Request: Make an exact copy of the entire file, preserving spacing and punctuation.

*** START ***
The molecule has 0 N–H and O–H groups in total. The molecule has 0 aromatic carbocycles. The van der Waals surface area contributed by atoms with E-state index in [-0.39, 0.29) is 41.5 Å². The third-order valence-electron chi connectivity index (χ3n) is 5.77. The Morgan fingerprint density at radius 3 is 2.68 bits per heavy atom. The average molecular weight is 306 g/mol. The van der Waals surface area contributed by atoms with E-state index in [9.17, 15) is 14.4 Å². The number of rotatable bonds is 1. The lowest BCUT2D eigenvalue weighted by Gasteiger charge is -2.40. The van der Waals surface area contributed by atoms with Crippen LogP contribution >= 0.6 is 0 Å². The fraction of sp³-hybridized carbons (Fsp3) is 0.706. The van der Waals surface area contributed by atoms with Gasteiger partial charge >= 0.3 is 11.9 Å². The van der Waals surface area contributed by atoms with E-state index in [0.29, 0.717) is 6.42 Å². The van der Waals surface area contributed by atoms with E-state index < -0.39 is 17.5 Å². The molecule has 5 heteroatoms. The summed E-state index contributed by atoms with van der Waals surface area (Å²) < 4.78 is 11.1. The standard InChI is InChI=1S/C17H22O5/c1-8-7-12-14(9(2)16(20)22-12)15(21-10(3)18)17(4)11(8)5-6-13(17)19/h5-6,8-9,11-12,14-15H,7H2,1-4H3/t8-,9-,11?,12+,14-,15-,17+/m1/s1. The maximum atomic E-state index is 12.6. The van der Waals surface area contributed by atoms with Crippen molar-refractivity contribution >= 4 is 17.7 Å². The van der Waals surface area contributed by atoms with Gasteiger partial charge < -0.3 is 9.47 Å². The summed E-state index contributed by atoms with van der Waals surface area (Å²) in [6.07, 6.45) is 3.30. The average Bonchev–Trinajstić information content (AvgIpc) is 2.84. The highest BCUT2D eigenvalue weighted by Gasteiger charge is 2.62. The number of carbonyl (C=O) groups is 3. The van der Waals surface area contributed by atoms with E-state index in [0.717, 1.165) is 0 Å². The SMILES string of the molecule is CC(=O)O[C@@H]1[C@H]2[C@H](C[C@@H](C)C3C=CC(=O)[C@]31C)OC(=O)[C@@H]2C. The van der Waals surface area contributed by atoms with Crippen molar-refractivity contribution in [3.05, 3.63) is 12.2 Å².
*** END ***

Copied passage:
The molecule has 0 N–H and O–H groups in total. The molecule has 0 aromatic carbocycles. The van der Waals surface area contributed by atoms with E-state index in [-0.39, 0.29) is 41.5 Å². The third-order valence-electron chi connectivity index (χ3n) is 5.77. The Morgan fingerprint density at radius 3 is 2.68 bits per heavy atom. The average molecular weight is 306 g/mol. The van der Waals surface area contributed by atoms with E-state index in [9.17, 15) is 14.4 Å². The number of rotatable bonds is 1. The lowest BCUT2D eigenvalue weighted by Gasteiger charge is -2.40. The van der Waals surface area contributed by atoms with Crippen LogP contribution >= 0.6 is 0 Å². The fraction of sp³-hybridized carbons (Fsp3) is 0.706. The van der Waals surface area contributed by atoms with Gasteiger partial charge >= 0.3 is 11.9 Å². The van der Waals surface area contributed by atoms with E-state index in [0.29, 0.717) is 6.42 Å². The van der Waals surface area contributed by atoms with E-state index < -0.39 is 17.5 Å². The molecule has 5 heteroatoms. The summed E-state index contributed by atoms with van der Waals surface area (Å²) < 4.78 is 11.1. The standard InChI is InChI=1S/C17H22O5/c1-8-7-12-14(9(2)16(20)22-12)15(21-10(3)18)17(4)11(8)5-6-13(17)19/h5-6,8-9,11-12,14-15H,7H2,1-4H3/t8-,9-,11?,12+,14-,15-,17+/m1/s1. The maximum atomic E-state index is 12.6. The van der Waals surface area contributed by atoms with Crippen molar-refractivity contribution >= 4 is 17.7 Å². The van der Waals surface area contributed by atoms with Gasteiger partial charge < -0.3 is 9.47 Å². The summed E-state index contributed by atoms with van der Waals surface area (Å²) in [6.07, 6.45) is 3.30. The average Bonchev–Trinajstić information content (AvgIpc) is 2.84. The highest BCUT2D eigenvalue weighted by Gasteiger charge is 2.62. The number of carbonyl (C=O) groups is 3. The van der Waals surface area contributed by atoms with E-state index in [0.717, 1.165) is 0 Å². The SMILES string of the molecule is CC(=O)O[C@@H]1[C@H]2[C@H](C[C@@H](C)C3C=CC(=O)[C@]31C)OC(=O)[C@@H]2C. The van der Waals surface area contributed by atoms with Crippen molar-refractivity contribution in [3.05, 3.63) is 12.2 Å².